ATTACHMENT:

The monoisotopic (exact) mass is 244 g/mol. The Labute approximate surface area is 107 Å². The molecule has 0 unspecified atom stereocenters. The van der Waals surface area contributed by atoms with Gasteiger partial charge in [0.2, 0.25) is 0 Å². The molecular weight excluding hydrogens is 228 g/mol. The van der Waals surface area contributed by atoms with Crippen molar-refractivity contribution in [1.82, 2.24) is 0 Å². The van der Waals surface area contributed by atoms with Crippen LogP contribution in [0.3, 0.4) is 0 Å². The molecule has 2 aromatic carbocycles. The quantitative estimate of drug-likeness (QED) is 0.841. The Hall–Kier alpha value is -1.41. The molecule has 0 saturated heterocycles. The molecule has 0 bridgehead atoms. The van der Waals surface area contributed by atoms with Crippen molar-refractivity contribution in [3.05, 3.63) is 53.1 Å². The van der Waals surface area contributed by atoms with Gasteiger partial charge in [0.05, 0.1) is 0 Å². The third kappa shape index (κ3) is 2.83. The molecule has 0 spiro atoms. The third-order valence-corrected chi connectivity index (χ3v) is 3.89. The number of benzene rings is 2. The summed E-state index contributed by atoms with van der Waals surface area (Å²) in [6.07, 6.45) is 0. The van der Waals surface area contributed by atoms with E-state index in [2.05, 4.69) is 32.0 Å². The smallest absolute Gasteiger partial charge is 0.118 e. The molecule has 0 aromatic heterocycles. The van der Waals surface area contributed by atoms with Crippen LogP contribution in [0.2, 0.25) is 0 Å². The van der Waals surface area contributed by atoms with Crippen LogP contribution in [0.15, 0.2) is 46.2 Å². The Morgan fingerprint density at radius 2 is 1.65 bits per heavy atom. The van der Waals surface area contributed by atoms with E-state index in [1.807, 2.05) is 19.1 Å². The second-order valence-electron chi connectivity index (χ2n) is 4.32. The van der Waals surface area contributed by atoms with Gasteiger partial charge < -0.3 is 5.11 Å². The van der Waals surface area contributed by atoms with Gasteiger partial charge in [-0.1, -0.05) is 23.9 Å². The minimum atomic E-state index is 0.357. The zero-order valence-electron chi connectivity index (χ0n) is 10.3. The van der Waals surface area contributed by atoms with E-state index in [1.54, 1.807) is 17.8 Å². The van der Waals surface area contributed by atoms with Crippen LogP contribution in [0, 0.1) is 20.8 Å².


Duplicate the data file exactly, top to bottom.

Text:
The monoisotopic (exact) mass is 244 g/mol. The Labute approximate surface area is 107 Å². The molecule has 0 unspecified atom stereocenters. The van der Waals surface area contributed by atoms with Gasteiger partial charge in [0.2, 0.25) is 0 Å². The molecular weight excluding hydrogens is 228 g/mol. The van der Waals surface area contributed by atoms with Crippen molar-refractivity contribution in [1.82, 2.24) is 0 Å². The van der Waals surface area contributed by atoms with Crippen LogP contribution in [0.3, 0.4) is 0 Å². The molecule has 2 aromatic carbocycles. The quantitative estimate of drug-likeness (QED) is 0.841. The Hall–Kier alpha value is -1.41. The molecule has 0 saturated heterocycles. The molecule has 0 bridgehead atoms. The van der Waals surface area contributed by atoms with Crippen molar-refractivity contribution in [3.05, 3.63) is 53.1 Å². The van der Waals surface area contributed by atoms with Gasteiger partial charge in [0.05, 0.1) is 0 Å². The third kappa shape index (κ3) is 2.83. The molecule has 0 spiro atoms. The third-order valence-corrected chi connectivity index (χ3v) is 3.89. The number of benzene rings is 2. The summed E-state index contributed by atoms with van der Waals surface area (Å²) in [6.07, 6.45) is 0. The van der Waals surface area contributed by atoms with E-state index in [2.05, 4.69) is 32.0 Å². The smallest absolute Gasteiger partial charge is 0.118 e. The molecule has 0 aromatic heterocycles. The van der Waals surface area contributed by atoms with Crippen LogP contribution in [0.2, 0.25) is 0 Å². The van der Waals surface area contributed by atoms with Crippen LogP contribution in [0.15, 0.2) is 46.2 Å². The Morgan fingerprint density at radius 2 is 1.65 bits per heavy atom. The van der Waals surface area contributed by atoms with E-state index in [1.807, 2.05) is 19.1 Å². The second-order valence-electron chi connectivity index (χ2n) is 4.32. The van der Waals surface area contributed by atoms with Gasteiger partial charge < -0.3 is 5.11 Å². The van der Waals surface area contributed by atoms with Gasteiger partial charge in [-0.1, -0.05) is 23.9 Å². The minimum atomic E-state index is 0.357. The zero-order valence-electron chi connectivity index (χ0n) is 10.3. The van der Waals surface area contributed by atoms with E-state index in [1.54, 1.807) is 17.8 Å². The van der Waals surface area contributed by atoms with Crippen LogP contribution in [0, 0.1) is 20.8 Å².